“Today, farmers get anywhere from 15 to 22 cents of the food dollar at the grocery story. When they sell locally or regionally, they get 50 to 70 cents,” he states.

Senate Agriculture Committee remarks

During the summit, Sen. John Boozman (R-AR), a ranking member of the Senate Agriculture Committee, fielded questions from the audience and addressed the farm bill and trade issues.

He says the need for a farm bill is there and the Senate Agriculture Committee expects to be working on a bill and is confident the House of Representatives will act this spring.

However, a Slido poll at the beginning of the summit showed 81 percent of attendees at the conference said they did not expect a farm bill to be enacted this year. 

Boozman replies, “I hope the numbers are wrong because farmers need the stability, and if you talk to the average person in Congress, most members on both sides very much want to get a farm bill done.” 

The senator disagreed with an audience question pertaining to Republicans not wanting to pass a five-year farm bill, which could be viewed as helping President Joe Biden in the presidential race, saying, “I don’t believe this at all, I believe it’s a misstatement.”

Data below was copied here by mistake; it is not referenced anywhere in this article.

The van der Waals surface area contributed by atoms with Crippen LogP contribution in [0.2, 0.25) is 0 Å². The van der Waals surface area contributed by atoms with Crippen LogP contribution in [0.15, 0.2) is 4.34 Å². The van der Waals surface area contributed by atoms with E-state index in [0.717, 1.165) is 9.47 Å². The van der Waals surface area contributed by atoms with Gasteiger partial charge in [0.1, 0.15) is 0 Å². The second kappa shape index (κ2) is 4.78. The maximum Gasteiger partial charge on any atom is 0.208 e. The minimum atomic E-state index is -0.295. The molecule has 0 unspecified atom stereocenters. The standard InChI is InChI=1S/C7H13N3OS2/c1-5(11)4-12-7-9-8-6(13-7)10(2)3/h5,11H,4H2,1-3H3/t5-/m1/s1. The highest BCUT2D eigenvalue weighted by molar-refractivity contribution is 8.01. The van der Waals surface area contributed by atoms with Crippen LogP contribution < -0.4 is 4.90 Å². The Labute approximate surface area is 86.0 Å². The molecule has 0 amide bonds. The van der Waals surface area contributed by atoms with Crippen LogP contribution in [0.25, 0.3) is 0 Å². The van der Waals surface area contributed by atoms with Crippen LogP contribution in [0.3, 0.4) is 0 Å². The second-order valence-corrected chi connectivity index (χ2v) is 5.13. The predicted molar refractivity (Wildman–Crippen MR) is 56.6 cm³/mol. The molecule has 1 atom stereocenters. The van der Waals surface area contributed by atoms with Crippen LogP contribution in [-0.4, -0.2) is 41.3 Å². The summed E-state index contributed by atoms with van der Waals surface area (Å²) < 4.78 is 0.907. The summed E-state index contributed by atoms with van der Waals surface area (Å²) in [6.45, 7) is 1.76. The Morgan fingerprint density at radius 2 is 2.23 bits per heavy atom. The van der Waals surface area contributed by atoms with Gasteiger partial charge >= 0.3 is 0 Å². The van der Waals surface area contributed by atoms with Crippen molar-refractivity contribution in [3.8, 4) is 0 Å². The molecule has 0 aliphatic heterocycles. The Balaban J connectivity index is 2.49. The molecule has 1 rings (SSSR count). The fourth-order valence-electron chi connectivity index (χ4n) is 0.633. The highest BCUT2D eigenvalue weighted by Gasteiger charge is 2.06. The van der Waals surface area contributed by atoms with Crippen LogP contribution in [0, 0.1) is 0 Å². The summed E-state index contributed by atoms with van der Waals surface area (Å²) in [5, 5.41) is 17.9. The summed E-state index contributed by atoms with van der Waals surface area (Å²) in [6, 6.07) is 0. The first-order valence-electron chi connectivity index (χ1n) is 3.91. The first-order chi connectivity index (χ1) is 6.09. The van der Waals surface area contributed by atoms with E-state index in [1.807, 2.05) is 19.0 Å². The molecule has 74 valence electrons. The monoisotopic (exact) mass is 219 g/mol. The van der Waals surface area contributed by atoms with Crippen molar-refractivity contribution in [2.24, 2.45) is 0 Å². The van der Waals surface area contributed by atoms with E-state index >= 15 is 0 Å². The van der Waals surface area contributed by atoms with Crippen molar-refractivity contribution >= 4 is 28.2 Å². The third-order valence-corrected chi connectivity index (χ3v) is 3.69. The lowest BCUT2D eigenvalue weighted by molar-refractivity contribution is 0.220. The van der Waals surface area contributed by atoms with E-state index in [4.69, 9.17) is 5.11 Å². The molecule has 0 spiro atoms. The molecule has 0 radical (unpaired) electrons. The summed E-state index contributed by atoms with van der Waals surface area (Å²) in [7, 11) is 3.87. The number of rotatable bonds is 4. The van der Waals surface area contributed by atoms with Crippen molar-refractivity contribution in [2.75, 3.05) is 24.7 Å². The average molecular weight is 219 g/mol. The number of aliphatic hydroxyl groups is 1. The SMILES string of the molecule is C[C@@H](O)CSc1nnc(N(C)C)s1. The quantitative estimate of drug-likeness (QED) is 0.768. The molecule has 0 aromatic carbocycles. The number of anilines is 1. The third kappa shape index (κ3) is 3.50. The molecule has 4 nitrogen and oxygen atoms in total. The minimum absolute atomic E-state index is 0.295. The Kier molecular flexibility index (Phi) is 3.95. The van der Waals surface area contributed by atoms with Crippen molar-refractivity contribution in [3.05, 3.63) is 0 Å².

While Congress may be evenly split, Boozman made the case Republicans would benefit with the rural vote this year by passing a farm bill.

Boozman notes, “Rural America also needs a healthy economy, and this is why it’s so important to get a farm bill done.”

Following Boozman’s updates, Senate Agriculture Committee Chairwoman Debbie Stabenow (D-MI) suggested keeping the agriculture nutrition coalition together to pass a bill. 

“The only way to get a farm bill is by building coalitions, not by pitting one title against another,” she stresses. “What does not work is playing politics of food assistance and nutrition against everything else in the farm bill.”

She continues, “If we abandon the coalition, we don’t get a farm bill, but I believe we are going to get a farm bill by building coalitions.”

Additional ag week events

Vilsack also presented a government proclamation to farm leaders at the USDA Whitten Building in Washington, D.C. on March 19 to officially kick off National Ag Day around the country.

Also, Ag Day on the Hill offered individuals the opportunity to take ag issues directly to their legislators.

One of the recent offspring of the annual Ag Day remembrance is the Celebration of Modern Agriculture on the National Mall in Washington, D.C. 

This event is sponsored by the Association of Equipment Manufacturers, and the multi-day celebration will be held May 6-8, with a focus on agriculture’s role in a sustainable supply chain and highlighting the benefits of today’s agricultural equipment technology along with gains achieved by producers, agribusiness, food processors and retailers.

Melissa Anderson is the editor of the Wyoming Livestock Roundup. Send comments on this article to